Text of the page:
Do Data Lakes Need a ‘Refinement Layer?’

Loraine Lawson
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Four Steps to Ensure Your Big Data Investment Pays Off

Okay, sure, maybe Gartner has a point about this whole “data lake becoming a data swamp” problem. But a recent Information Age piece proposes that organizations can get around all that — and the need for data scientists — with a “data refinery layer.”

Haven’t heard of such a thing? Neither have I, and Google seems to only have heard of it twice, including this article and an unsourced Word document.

“As data is consolidated, the refinement layer would process, evaluate, correlate and learn from the information passing through it, essentially generating additional insights and information from the data, and also linking to the aforementioned applications to drive value,” the article explains.

That sounds wonderful. Let’s do it! The problem is, after reading the article, I’m still not exactly sure what it is or if it exists or if it could exist.


This piece says it’s by Ben Rossi, but if you read to the bottom it’s “sourced from Matti Aksela, Comptel.” That’s a niche company that focuses on building customer interaction automation systems for telecoms. Apparently, refinery data layers won’t be on discount during today’s sales.

So why am I sharing this? I’ve been researching data lakes and talking with numerous experts (more on that another day), and I realize there’s actually a really good point here.

While there’s some heated debate over the usability and merit of data lakes, large companies are building them for legitimate use cases. Sensor and other Internet of Things data will need to go somewhere, and there are already successful use cases for network intrusion detection and security.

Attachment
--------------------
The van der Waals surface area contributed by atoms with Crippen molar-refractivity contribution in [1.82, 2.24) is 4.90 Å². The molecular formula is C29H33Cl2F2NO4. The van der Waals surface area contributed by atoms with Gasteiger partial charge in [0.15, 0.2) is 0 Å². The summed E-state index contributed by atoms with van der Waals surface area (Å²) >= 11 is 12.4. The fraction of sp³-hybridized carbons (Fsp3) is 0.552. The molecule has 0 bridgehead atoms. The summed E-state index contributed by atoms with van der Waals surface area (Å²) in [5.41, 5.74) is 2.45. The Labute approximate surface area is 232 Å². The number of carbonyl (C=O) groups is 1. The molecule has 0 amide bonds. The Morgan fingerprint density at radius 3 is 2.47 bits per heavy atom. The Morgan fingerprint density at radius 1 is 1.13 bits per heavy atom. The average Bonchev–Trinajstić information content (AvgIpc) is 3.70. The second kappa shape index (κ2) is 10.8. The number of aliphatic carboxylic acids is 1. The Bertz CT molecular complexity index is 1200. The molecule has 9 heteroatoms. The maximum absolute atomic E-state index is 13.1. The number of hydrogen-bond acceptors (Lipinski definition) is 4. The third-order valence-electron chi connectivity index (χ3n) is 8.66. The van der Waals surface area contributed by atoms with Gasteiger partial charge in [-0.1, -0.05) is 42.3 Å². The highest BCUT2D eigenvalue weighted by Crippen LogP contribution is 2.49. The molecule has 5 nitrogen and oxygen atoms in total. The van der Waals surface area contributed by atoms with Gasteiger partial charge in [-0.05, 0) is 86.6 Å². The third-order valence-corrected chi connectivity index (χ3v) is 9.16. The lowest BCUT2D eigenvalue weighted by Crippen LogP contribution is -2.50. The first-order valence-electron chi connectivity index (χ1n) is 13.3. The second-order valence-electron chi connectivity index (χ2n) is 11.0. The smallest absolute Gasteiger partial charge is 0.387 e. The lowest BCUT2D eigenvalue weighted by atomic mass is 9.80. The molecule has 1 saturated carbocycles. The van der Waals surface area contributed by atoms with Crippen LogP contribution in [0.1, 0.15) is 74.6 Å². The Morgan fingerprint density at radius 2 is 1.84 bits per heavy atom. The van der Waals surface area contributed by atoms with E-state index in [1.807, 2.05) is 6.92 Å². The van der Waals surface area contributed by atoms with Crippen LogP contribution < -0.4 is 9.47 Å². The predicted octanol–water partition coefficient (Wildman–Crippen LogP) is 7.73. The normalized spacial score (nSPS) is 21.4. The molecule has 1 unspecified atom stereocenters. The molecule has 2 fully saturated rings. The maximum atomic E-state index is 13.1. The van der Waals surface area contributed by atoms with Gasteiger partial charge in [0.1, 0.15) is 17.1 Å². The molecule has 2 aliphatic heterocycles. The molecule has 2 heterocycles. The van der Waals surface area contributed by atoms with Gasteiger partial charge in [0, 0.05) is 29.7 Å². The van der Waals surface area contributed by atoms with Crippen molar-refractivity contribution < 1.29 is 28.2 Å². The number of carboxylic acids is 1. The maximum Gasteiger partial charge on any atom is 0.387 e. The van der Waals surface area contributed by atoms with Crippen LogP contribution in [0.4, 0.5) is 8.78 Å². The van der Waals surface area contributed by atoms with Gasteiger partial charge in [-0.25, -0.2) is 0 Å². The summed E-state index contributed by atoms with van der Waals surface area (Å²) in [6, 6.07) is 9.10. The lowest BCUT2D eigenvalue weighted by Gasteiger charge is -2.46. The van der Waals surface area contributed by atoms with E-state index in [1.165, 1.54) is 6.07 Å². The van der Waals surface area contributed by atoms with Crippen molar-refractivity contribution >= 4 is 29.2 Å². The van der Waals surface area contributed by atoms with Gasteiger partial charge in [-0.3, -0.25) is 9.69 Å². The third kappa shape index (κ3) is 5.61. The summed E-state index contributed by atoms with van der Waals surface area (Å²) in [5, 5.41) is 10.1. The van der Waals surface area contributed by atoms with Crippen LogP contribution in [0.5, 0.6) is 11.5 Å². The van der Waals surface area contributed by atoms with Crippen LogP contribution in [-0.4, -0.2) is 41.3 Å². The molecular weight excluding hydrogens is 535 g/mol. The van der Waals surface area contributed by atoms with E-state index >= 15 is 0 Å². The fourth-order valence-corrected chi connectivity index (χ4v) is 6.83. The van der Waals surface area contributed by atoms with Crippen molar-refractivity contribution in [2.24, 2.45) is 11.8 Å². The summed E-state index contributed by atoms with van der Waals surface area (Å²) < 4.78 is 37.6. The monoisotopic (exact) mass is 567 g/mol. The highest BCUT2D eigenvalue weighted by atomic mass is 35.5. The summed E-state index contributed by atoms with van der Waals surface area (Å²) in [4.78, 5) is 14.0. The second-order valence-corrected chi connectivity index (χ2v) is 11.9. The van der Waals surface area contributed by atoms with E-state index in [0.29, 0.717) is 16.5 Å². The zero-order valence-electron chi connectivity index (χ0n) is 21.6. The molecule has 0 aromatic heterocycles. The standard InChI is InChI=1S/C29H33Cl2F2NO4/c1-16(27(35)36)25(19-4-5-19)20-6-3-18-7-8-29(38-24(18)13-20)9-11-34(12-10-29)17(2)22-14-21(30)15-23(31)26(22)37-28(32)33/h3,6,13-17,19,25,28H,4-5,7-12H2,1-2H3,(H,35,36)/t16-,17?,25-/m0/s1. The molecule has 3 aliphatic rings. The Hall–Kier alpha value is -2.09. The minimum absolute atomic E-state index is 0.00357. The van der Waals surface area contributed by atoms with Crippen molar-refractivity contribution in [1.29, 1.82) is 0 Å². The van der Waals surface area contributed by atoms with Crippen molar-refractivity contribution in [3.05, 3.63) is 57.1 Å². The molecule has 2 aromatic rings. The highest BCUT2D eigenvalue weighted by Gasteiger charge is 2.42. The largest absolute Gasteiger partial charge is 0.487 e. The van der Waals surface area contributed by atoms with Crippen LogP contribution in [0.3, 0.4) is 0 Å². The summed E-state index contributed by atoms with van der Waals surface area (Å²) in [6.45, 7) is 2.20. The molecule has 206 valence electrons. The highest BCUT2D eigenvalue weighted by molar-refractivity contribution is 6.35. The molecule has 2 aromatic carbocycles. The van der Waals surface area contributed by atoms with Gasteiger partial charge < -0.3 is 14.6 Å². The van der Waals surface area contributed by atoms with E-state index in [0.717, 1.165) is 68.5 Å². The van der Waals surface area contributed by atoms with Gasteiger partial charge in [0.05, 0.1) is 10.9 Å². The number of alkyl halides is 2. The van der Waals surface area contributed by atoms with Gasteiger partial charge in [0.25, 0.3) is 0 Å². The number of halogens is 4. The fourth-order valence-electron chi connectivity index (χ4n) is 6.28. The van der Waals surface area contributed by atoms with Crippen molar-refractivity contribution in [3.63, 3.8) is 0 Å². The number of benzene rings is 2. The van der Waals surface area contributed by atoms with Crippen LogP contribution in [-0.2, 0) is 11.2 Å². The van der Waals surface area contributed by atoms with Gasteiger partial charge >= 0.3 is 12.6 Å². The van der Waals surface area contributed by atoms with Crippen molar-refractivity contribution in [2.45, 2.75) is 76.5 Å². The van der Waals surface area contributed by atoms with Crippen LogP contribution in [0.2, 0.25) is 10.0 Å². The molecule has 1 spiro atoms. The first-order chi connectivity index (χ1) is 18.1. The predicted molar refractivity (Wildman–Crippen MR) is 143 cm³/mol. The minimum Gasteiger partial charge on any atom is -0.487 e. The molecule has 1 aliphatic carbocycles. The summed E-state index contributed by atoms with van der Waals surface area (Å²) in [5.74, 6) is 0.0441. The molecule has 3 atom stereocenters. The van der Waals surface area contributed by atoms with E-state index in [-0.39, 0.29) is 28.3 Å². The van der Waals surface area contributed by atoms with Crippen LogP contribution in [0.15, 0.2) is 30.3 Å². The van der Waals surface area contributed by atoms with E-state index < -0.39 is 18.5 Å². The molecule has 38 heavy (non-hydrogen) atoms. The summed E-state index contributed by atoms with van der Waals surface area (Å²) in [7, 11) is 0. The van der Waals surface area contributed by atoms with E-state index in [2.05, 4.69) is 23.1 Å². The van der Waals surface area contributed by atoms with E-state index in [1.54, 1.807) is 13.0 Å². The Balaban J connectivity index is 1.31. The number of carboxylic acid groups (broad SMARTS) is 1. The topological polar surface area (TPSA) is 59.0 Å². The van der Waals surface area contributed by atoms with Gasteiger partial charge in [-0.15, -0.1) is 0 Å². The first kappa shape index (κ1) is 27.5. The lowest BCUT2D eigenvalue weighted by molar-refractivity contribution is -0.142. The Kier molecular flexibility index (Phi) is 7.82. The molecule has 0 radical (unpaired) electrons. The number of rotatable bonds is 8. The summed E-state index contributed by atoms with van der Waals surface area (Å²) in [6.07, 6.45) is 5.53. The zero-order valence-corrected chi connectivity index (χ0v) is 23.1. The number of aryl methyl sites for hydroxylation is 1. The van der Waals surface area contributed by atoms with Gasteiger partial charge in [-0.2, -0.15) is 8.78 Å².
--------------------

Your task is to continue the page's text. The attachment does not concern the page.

So the real question is how we make them useful more broadly and, ultimately, that’s going to require abstraction layers. One of the benefits of a data lake is supposed to be less data integration work, but wherever there are layers, there seems to be middleware.

Data Lakes

We’ll also probably hear a lot of different names for the same tools along the way. That’s just how tech happens.

If data tech history teaches us anything, we can expect that industry-specific vendors will pioneer the first drafts of these tools. So, the piece is worth a read to see what technologists are thinking as they try to solve this problem.

In the meantime, a more practical read for the weekend might be Forbes’ recent article, “3 Major Mistakes Companies Make With Big Data And How To Fix Them.” It’s written by Erik Severinghaus, founder and CEO of digital marketing personalization company SimpleRelevance. Severinghaus discusses more immediate solutions for squeezing business value from Big Data, including the four roles you must have on your Big Data team.

Webinars and Events:

Postgres - The NoSQL Cake You Can Eat,” Tuesday, Dec. 2, at 2 p.m. ET. Do you have to use NoSQL to achieve goals like managing transactional system data? This webinar discusses an alternative: Postgres, aka PostgreSQL, a object-relational database management system (ORDBMS). Marc Linster, SVP, Products & Services at EnterpriseDB, will discuss using ETL, foreign data wrappers and other techniques you can use with this open source solution.

When Is a Document-Oriented Database the Right Tool for You?” Tuesday, Dec. 2, at 4 p.m. ET. Next week’s The Briefing Room with Dr. Robin Bloor will dig into scalability challenges with application scale and databases. He’ll be briefed by Cloudant Chief Scientist Mike Miller, who will demonstrate denormalizing data into documents for better data management across distributed infrastructure.

Loraine Lawson is a veteran technology reporter and blogger. She currently writes the Integration blog for IT Business Edge, which covers all aspects of integration technology, including data governance and best practices. She has also covered IT/Business Alignment and IT Security for IT Business Edge. Before becoming a freelance writer, Lawson worked at TechRepublic as a site editor and writer, covering mobile, IT management, IT security and other technology trends. Previously, she was a webmaster at the Kentucky Transportation Cabinet and a newspaper journalist. Follow Lawson at Google+ and on Twitter.



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